I Am At a Concert, In My Mind

Buy us some shoes and maybe take us for cola.


When Jon Fratelli walked onstage on Friday night, my mind didn't really process the image.

It was like watching a movie after reading the book: Before you see the movie, you have a mental image of each character.  You know what their voice sounds like in your head, the inflections of their speech in certain lines.  Then you watch the movie, and your ideas are forever obscured- not obliterated, just smudged like you set your hand in a watercolor painting.  The faces of actors patch over the faces you invented.

That was what the Fratellis concert was to me, but not in a bad way.

I first heard about the concert on the radio over the summer- I remember disbelief that a small town like mine could get a band like The Fratellis.  The concert was at a street festival to celebrate a local college's homecoming.  I was determined that this one should be my first rock concert(that I attend, at least).

A Brilliant Lie
My dad and I got to the festival early and listened to two terrific bands- A Brilliant Lie and The Sleepwalkers.  In between the two, we had dinner at a nearby restaurant.  Luckily, things hadn't filled up too much, so we were really close to the stage for both.  We left the audience for a few minutes to walk the lively streets and when we came back, the crowd had tripled.  We shouldered our way somewhere towards the middle and spent the rest of the night gradually rippling forward.

The Sleepwalkers
When I listen to The Fratellis' music, I'm sure they are beady-eyed, seedy characters that never smiled despite being constantly unconcerned.  I've listened to them since third grade, but never seen photos of the band or really looked into any information on them.  When a tech guy with long, rippling blond hair and a bushy mustache jogged onstage and started fiddling with the drum set, I totally thought he was a musician in the band (although, to his defense, he looked neither beady-eyed nor seedy).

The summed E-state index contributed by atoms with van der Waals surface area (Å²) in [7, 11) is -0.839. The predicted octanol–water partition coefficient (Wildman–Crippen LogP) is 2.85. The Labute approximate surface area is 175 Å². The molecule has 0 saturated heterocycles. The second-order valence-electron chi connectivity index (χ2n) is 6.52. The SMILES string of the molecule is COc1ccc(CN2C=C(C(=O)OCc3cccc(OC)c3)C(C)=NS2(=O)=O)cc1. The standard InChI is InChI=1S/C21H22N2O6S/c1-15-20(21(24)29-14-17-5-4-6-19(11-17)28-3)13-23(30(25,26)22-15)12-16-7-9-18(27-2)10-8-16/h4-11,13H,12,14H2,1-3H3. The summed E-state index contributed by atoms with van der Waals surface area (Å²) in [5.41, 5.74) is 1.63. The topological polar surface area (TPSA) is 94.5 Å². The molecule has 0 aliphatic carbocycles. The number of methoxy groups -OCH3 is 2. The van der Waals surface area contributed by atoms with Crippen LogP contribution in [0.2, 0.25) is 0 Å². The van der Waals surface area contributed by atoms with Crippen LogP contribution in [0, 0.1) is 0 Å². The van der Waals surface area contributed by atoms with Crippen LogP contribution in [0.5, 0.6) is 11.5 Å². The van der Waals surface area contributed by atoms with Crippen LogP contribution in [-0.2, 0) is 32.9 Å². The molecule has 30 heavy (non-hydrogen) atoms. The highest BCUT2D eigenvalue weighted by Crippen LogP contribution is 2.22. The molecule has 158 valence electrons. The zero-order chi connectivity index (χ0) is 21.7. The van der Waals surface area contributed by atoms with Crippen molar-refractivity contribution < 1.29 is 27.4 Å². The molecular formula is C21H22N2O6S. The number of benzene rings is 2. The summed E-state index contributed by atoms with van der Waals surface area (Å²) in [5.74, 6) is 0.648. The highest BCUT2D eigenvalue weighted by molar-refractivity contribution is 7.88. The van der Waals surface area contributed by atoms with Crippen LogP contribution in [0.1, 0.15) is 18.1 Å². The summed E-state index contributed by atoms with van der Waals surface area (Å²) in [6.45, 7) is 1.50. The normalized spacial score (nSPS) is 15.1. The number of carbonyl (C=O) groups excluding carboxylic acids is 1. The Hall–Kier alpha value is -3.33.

When the actual band strolled onstage, I couldn't believe it was them.  I couldn't see the singer's eyes beneath his fedora but I saw the smile that reached his sharp cheekbones.  The easy stance of the bassist.  The drummer and keyboardist, both so focused yet so comfortable.  Everything about the band worked like a machine- everything move, every stroke fit in to each other.  I couldn't wrap my mind around it- were these people really the sounds that had spewed from my iPod earlier that morning?


Jon Fratelli's voice was so much smoother than in recordings.  The band played each song just different enough from their albums that you felt the spontaneity necessary in a rock concert.  But, for the most part, the songs matched the recordings, so we could sing (or scream) along.


The night, cool and clear, held a full, white moon above the stage.  I wore boots and danced the whole time.  When my feet started to ache, I danced more.  My dad, who is experienced at rock concerts, said this concert was long, but when Jon said good night in a Scottish accent so pleasant that I was dissuaded of what the songs were really about, I felt as though the night had started but a moment ago.

I have been at the concert ever since, I think.









Go write.  Lovingly,

Heather <3

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